A sly look at the tensions caused by class and race--or, more correctly in this case, species. Young Bennett Gibbons comes from a prominent cow family and enjoys all the advantages that come with his position. His parents are displeased when a family of pigs with a son, Webster, who is just Bennett's age, moves into their building. And although the Gibbonses agree that Webster is nice enough, he is, after all, a pig, so they can't condone the friendship. Tensions reach the boiling point when Bennett throws off all bovine respectability and jumps into the mud with Webster. Faced with his parents' fury, Bennett runs away. Only Webster is able to track him down at his favorite place, the Natural History Museum, and then the Gibbonses realize how silly they've been to block such a sincere friendship. Bennett returns, reasonableness reigns, and Mr. Gibbons proves that he has seen the error of his ways by jumping into the mud with the pigs. Told in a wry voice, yet kidlike in its essence, this appealing story, with its very New York setting, is lifted to a higher level by the delightfully offbeat ink-and-watercolor art. Dressed in similar thirties-style garb, the pigs and cows are intentionally sometimes hard to tell apart; both are as round as Weebils and the exact same color. Children will catch on that any animosity comes from the head, not from real differences. Isn't that silly?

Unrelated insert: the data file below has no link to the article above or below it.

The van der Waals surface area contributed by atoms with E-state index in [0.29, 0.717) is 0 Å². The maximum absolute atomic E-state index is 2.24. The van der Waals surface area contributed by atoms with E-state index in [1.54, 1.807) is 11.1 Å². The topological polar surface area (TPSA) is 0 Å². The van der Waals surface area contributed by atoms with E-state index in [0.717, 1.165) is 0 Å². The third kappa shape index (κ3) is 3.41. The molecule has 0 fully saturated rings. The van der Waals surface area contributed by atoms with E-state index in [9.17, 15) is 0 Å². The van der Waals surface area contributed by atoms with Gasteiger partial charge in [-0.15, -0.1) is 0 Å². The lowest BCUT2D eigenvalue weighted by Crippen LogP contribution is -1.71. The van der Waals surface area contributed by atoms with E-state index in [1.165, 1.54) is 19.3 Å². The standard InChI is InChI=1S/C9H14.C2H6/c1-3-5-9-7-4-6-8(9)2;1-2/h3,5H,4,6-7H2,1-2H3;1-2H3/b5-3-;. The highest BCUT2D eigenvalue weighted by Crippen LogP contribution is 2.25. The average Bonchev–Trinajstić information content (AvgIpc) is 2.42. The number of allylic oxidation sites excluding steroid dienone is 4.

March 1, 1996 Booklist, ALA, Starred Review
Bennett Gibbons, a young calf in a prominent cow family, is forbidden to befriend a nice young pig, Webster Anderson, because e was, after all, a pig.Bennett runs away, but Webster finds him, and the families become friends, taking delightful (if undignified) mud baths together. The splendid romp through bovine and porcine prejudice is made more pointed by the extremely urban and sophisticated setting, portrayed in richly colored watercolor and ink illustrations.